Back to Life: Detroit’s NSO Bell Building

Written by Janet Kreger, Founding Member and Past President of Michigan Historic Preservation Network.

“Whatever could that huge old building be good for?” This thought may cross your mind as you view the latest 30 minute TV episode of “The Bright Side.” Featuring historic preservation projects from around Michigan, the show includes a segment on the restoration and reuse of the NSO Bell Building in Detroit. What you learn as its story unfolds is that this stunning historic building was perfect for reuse as permanent, supportive housing for Detroit’s homeless.
NSO Bell Building - New Entrance Facade - twilight
Photographer – Christopher Lark, Inc.

The Bell Building began life in 1929 as the 12-story brick phone exchange housing Bell Telephone operators making manual connections. Its Art Deco design was by the Detroit architectural firm of Smith, Hinchman and Grylls that created other city landmarks such as the Guardian and Penobscot Buildings.

The fact that it had fallen into disrepair blinded many to the fact that the building was sound and its open floor plan could accommodate virtually any new function. But the Neighborhood Service Organization (NSO) saw its potential as a centrally located landmark for a neighborhood it would both serve and revitalize. NSO is a 57 year old private, nonprofit, social service agency that serves Detroit, Wayne County, and Oakland County. It provides accessible programs designed to strengthen and empower individuals in their communities, support families, and help those in need.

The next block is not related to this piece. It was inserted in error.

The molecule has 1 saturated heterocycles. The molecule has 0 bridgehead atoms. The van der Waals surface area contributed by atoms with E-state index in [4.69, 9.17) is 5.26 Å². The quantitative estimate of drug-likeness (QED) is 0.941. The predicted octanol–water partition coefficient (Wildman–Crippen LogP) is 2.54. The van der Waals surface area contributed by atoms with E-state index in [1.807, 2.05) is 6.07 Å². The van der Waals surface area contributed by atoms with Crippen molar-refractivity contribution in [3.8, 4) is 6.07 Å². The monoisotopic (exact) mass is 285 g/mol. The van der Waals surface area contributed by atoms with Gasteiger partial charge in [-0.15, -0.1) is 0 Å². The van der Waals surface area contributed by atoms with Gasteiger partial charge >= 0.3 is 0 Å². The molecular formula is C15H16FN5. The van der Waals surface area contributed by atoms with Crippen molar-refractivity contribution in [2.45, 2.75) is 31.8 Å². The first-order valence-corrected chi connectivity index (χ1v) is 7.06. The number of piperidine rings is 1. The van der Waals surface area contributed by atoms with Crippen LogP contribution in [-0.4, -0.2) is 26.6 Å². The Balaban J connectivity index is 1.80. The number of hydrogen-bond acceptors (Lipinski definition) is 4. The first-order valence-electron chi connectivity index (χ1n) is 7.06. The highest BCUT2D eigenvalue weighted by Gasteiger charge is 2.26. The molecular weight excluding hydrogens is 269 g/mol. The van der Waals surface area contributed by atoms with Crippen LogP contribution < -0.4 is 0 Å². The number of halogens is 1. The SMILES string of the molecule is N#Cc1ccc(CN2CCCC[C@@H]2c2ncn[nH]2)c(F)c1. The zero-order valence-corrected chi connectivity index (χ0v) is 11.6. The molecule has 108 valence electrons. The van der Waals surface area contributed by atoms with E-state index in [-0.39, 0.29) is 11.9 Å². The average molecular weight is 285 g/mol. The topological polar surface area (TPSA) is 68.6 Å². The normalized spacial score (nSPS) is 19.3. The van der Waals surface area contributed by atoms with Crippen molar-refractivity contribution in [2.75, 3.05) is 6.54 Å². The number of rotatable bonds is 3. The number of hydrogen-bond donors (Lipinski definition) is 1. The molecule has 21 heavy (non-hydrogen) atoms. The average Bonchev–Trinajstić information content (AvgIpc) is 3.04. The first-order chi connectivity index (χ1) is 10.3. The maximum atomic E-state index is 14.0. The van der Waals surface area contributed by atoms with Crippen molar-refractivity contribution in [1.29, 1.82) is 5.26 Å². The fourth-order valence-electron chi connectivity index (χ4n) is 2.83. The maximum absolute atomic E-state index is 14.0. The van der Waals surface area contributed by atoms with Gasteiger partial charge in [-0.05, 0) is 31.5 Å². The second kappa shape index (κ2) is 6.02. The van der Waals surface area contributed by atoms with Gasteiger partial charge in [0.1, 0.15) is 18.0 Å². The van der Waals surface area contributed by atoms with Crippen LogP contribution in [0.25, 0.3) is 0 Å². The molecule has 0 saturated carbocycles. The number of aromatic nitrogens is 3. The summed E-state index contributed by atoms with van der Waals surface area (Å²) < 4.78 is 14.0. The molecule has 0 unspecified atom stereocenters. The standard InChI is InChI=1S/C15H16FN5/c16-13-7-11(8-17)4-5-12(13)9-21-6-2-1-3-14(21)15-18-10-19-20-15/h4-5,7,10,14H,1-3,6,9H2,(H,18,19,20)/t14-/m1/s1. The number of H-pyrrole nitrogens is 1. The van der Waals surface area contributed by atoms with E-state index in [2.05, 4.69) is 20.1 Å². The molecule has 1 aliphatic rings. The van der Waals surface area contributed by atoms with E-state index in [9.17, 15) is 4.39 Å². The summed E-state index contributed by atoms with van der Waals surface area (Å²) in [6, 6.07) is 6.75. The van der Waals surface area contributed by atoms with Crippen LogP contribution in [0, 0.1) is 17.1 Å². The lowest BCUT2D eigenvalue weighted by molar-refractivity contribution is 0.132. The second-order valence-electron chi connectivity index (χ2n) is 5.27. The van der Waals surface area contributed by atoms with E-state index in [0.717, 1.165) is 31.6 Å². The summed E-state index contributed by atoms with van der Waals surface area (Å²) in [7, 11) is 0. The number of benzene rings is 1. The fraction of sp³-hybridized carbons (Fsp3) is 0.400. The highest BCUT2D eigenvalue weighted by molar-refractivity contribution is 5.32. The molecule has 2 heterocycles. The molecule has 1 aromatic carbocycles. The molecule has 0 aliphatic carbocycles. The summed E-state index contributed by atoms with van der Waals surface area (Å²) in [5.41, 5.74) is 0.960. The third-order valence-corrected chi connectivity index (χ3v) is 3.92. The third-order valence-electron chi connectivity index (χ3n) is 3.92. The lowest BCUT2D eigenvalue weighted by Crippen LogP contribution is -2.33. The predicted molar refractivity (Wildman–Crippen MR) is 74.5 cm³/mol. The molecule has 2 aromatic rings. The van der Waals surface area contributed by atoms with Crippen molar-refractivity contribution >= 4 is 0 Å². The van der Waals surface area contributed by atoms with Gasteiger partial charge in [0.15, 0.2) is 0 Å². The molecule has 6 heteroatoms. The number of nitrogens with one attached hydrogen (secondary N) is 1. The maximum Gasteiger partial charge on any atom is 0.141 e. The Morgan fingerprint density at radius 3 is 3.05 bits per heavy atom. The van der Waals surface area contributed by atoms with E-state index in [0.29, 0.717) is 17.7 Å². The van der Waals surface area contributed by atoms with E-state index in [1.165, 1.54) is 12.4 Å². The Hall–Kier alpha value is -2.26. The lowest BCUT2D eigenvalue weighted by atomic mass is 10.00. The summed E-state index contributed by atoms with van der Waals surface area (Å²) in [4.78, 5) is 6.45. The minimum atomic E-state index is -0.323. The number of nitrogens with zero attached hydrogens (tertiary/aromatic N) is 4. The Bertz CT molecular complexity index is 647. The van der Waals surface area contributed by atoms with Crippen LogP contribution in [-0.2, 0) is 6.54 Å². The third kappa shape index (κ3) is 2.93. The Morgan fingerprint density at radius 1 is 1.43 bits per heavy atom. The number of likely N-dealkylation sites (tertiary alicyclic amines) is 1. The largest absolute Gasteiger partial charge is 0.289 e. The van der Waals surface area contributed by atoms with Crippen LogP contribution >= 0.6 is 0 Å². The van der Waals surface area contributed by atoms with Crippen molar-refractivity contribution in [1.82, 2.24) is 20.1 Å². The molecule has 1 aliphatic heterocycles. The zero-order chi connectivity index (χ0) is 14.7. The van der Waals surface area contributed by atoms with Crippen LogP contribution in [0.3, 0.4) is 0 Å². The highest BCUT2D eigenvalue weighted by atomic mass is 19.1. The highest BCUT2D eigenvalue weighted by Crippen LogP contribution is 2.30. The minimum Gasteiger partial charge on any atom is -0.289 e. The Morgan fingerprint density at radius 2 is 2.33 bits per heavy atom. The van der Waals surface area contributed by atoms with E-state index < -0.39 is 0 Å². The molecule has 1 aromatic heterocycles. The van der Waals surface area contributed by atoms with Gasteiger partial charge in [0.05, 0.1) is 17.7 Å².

The Bell Building provided what NSO needed to house both its programs and permanent housing for those with special needs. NSO leadership, however, had to structure a financial package that would make redevelopment possible through a mixture of state and federal programs, its own equity, and assistance from foundations and human services organizations. Additionally, the NSO’s use of the State Historic Preservation Tax Credit provided an opportunity for the Michigan Historic Preservation Network (MHPN) to be involved. The results are a beautifully restored historic building that now provides 155 one-bedroom units and is the service and administrative headquarters for 200 NSO staff.

Bell Building Apartment Inside
Every apartment has all new furnishings. Photo by NSO.

The NSO Bell Building would seem an unlikely choice for a gala, but not to the MHPN. The MHPN was founded in 1981 as Michigan’s membership organization for those involved in preserving the state’s historic resources. While its working board and 6-member staff focus on community outreach, educational programming, and advocacy, work is set aside for its Fall Benefit! Gala locations over the past 18 years have included a train station, botanical gardens, a Grand Army of the Republic building, a yacht club, and more. What the venues have in common are their historic significance and the fact that they are either little known gems or rarely open to the public.

Because of the MHPN’s involvement as a partner in NSO’s project, it is the perfect venue for its 19th Annual Fall Benefit to be held Friday, October 25. The evening includes pop-up dinner fare, a hosted beer and wine bar, building tours, silent and live auctions, and, this year, the presentation of a Lifetime Achievement Award to a noteworthy Detroit preservationist, Susan Mosey, President of Midtown Detroit, Inc.

Everyone is invited to attend the MHPN’s Annual Fall Benefit. It will be the perfect evening, don’t you think? See a building that has caught your eye from the expressway for years, learn about its restoration, help not one but two organizations committed to community revitalization, and, best of all, have a great time in Detroit!

Learn more about the MHPN’s 19th Annual Fall Benefit in the “Happenings” section at

NSO Bell Building - Front Facade - twilight
Photographer – Christopher Lark, Inc.
Architect – Fusco, Shaffer & Pappas, Inc.
General Contractor – O’Brien Edwards Construction;